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It’s been over 2 years since I first read “The Selfish Gene” by Richard Dawkins, and in the meantime I have forgotten quite a bit of it. The basic idea of evolution is simple, but once you start studying it, lots and lots of details emerge, and these are quite complicated. No other book has influenced my worldview as much as this book has and I know that if I simply only read it again, I will probably forget a lot of it in another couple of years. So I thought, this time, I would note down whatever I learn as briefly and succinctly as possible and create a “The Selfish Gene for Dummies” if you will. I am not a biologist, scientist, or an English language expert, so any comments or suggestions pointing out my mistakes are very welcome indeed.

This will be a short post as I start reading the first chapter titled

“Why Are People?”

The theory of evolution is a fact. There is no denial among real scientists that evolution is true. In common parlance, however, a theory has a different meaning. It means something which can be easily doubted. In science, however, a theory means something that is supported by facts and evidence, and is a valid explanation for whatever question the theory attempts to answer. In the scientific world, the theory of evolution has the same standing as the theory of gravity, it is the best explanation of the how and why of life. In fact, maybe even a greater standing, since the theory of gravity breaks down at speeds approaching the speed of light.

Evolution is survival of the fittest genes, not the fittest animal, nor the fittest group of animals i.e species.

The genes are ‘selfish’, not the organism that the gene is part of. This is why having selfish genes does not necessarily mean we are selfish too. The gene’s selfish ‘agenda’ is to survive as a gene through replication. Now genes do not really have thought or purpose, so what the ‘agenda’ above really means is that genes which replicate will survive and those that don’t replicate will not. The ‘selfish’ refers to the fact that the replication of the genes is at the gene level i.e a gene of type A, when it replicates, will only make copies of gene A, and not of gene B. That is why it is selfish, and not altruistic.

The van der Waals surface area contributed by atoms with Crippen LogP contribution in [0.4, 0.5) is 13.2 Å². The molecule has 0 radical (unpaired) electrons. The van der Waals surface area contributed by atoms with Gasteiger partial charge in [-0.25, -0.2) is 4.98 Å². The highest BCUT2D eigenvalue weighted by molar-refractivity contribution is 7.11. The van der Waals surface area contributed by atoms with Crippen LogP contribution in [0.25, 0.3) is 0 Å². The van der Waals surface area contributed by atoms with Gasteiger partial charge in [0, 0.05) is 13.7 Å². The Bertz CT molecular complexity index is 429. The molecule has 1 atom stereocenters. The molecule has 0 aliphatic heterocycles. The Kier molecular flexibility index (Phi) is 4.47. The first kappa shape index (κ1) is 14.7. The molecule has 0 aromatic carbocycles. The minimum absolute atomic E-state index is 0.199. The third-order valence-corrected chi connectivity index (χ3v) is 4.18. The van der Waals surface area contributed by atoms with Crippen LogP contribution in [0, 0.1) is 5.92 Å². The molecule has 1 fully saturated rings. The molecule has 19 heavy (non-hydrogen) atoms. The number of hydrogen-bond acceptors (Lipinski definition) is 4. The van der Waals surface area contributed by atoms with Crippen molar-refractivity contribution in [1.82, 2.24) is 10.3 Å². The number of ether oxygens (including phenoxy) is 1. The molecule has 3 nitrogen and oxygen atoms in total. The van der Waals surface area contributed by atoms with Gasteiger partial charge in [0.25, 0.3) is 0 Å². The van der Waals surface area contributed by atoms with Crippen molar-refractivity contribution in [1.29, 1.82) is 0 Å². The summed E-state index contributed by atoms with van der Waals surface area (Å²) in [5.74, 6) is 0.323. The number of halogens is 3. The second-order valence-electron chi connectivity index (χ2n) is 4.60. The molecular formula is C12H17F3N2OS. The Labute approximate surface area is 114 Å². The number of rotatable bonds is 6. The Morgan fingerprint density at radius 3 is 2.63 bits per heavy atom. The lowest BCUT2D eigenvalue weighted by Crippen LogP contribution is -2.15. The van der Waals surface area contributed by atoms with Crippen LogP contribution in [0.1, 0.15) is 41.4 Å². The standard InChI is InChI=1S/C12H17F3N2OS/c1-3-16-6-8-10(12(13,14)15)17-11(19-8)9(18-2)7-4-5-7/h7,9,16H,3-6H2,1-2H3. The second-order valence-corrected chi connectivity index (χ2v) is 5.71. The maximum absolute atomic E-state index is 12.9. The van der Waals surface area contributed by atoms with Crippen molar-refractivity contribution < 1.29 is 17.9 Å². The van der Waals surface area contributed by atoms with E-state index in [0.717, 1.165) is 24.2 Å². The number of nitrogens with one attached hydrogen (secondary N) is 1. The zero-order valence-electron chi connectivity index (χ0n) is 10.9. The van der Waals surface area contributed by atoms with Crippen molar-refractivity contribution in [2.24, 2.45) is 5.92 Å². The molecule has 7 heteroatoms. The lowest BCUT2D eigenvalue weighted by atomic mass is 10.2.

Altruism exhibited at the individual level is still selfish at the gene level. This, to me, is a very good explanation of why we “treat others as we wish to be treated ourselves”. Not because some stupid book says so, but because if we treat each other well, and not kill each other, our chances of survival increase, and hence the chances of survival of the genes that are part of us, also increase.

Speciesism is distinguishing between organisms based on their species, just as racism is distinguishing among people based on race. If we were to derive our morals based purely on biology (There is no suggestion we should), then there is no basis for thinking that a human fetus is more privileged or precious than a chimpanzee.

Memorable Quotes

Let us try to teach generosity and altruism, because we are born selfish. Let us understand what our own selfish genes are up to, because we may then at least have the chance to upset their designs, something that no other species has ever aspired to.